How to Grow Righteous CORN!
Happy Cinco de Mayo, and Super Moon! I hope you will be enjoying one of our local cultural favorites, hot buttered corn on a stick! It’s a great Lunar planting day too, btw!
There are lots of ways to grow corn, depends on your locality. Some grow them on top of the furrows, others, like me, plant them IN the bottom of the trench! In hot zones, it saves water. Water frequently, they love it and need it. An adequate water supply is critical during silking, pollination, and ear development. Water-stress at this time can cause poor quality ears. Broadcast some arugula seeds among your corn, it will grow quickly, make an edible living mulch, also conserves water. Your corn in trenches will be more deeply rooted in solid ground, more stable if you have winds, otherwise, you may find yourself staking them.
If you are a fresh corn lover, grow the early maturing varieties and keep planting batches successively for a steady supply. These plants are smaller, sometimes the cobs a bit smaller. Might be perfect for you! Experiment. Another way to plant successively, if you won’t be seed saving, is plant an early variety and a late variety at the same time. One planting, two batches at different times! Your later variety will likely be a bigger plant, that’s why it takes longer, with bigger ears, maybe needing a tad more space between plants/rows.
Corn is a heavy feeder – put lots of well aged manure in your soil before you plant, give them a little more when they get 12 to 18” tall. When to plant corn? When soil temp is 60 degrees or more, they like it hotter! Alternatively you could try the method the Seneca Indians used. When it’s comfortable to sit on your bare bottom in the dirt, it’s warm enough to sow corn. I might suggest warning the neighbors first, however; and don’t forget your loincloth.
Pollination is super important to corn! Every silk is one kernel. The empty spots on an ear of corn indicate poor pollination. Plant in blocks rather than long single rows. If you must plant in rows, plant at least in two snuggled rows, staggering your planting so the rows can be closer together. Nature’s way of self pollinating is done by the wind and you pray. But, hey, you can help! Midday, on a calm day, bend the tassels over the silks, gently so as not to break the stalks, shake the tassels. You will see the beautiful pollen floating in the air, hopefully right on those silks! A quote: ‘The yellow ‘dust-like’ pollen that falls from the anthers of the tassel actually represents two to five million individual, nearly microscopic, spherical, yellowish-translucent pollen grains.’ That should do it!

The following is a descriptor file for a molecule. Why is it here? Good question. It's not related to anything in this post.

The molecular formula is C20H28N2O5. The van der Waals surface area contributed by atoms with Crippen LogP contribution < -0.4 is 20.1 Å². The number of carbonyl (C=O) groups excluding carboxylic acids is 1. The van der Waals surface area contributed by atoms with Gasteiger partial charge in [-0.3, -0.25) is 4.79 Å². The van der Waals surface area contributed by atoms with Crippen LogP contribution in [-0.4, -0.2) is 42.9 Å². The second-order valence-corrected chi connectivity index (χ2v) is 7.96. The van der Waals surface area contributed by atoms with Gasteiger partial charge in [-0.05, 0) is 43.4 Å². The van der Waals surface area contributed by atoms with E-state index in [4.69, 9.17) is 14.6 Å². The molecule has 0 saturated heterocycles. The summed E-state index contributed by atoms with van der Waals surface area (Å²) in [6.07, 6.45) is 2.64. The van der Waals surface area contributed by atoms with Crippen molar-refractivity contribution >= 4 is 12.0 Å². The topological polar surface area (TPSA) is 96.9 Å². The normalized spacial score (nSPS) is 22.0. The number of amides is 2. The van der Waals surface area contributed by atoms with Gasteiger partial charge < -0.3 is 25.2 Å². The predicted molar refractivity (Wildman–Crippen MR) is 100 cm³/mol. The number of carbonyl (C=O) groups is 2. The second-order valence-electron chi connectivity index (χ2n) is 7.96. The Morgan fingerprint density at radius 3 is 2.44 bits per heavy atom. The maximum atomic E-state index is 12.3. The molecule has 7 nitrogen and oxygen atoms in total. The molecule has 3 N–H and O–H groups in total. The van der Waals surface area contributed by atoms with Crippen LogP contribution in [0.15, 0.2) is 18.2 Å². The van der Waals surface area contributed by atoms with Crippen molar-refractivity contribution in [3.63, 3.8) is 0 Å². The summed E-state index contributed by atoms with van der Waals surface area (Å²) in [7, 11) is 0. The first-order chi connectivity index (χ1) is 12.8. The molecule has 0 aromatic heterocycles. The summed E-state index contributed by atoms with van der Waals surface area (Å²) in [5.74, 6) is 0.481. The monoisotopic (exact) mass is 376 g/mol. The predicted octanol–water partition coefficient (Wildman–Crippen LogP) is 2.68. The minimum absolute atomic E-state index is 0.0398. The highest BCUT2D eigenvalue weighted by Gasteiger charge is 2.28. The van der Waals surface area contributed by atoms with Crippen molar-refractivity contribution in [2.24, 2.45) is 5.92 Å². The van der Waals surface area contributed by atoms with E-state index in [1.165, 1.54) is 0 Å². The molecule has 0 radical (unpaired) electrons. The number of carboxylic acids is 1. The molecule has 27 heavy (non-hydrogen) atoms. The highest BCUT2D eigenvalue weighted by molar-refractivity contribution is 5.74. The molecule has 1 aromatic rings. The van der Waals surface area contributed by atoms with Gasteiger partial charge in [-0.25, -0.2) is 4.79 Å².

Part of having glorious corn is knowing when to harvest it! The window is rather small, just a few days. And you have to keep watch. It looks cool, all snug in its leaves, like you could just let it stay there forever, but not so! When the silks turn brown or dark, you need to pull back a bit of leaf, and stick your fingernail in one of those fat kernels! If the juice is milky, it’s time! Grab hold of that ear, twist and pull down, snapping it off the stalk. You can eat it raw, right then and there after you tear the leaves off and remove the silks, or get it to your fridge ASAP to chill it down and stop it from starching up, or, get it in a pot of boiling water, cook, butter, eat hot and dripping, or head for the Barbie, Baby! Save those straps (corn leaves) for tamale wraps!
If you grow too much, God forbid, cut it off the cob and pop it in the freezer. Great for sprinkling on summer salads, or brightening winter stews!
Seeds and Popcorn! If you are planting away from other corn varieties, not hybrids, and like that corn a lot, let your best one keep an ear and let it seed for next year’s planting. What a marvelous treat from year to year, or is that ear to ear?! Or, if you have space to grow a lot, put some seeds in a brown paper bag with some tasty powdered spices, put it in the micro-oven or spice up some oil in a pan, cover, and pop your own! Completely organic! Super gift for friends!
You are invited to join us at Pilgrim Terrace Community Garden Saturday May 19 for a Master Gardener Public Workshop on Lasagna Gardening and tour of the Garden following! 10 to 11:30, sturdy shoes, hat, sunscreen, bring water, there are no restroom facilities. If you have never been to the garden before, it’s a treat! Park behind, we will have the gate open for you! That’s at Modoc Rd and Pilgrim Terrace Dr, just opposite Portesuello Av.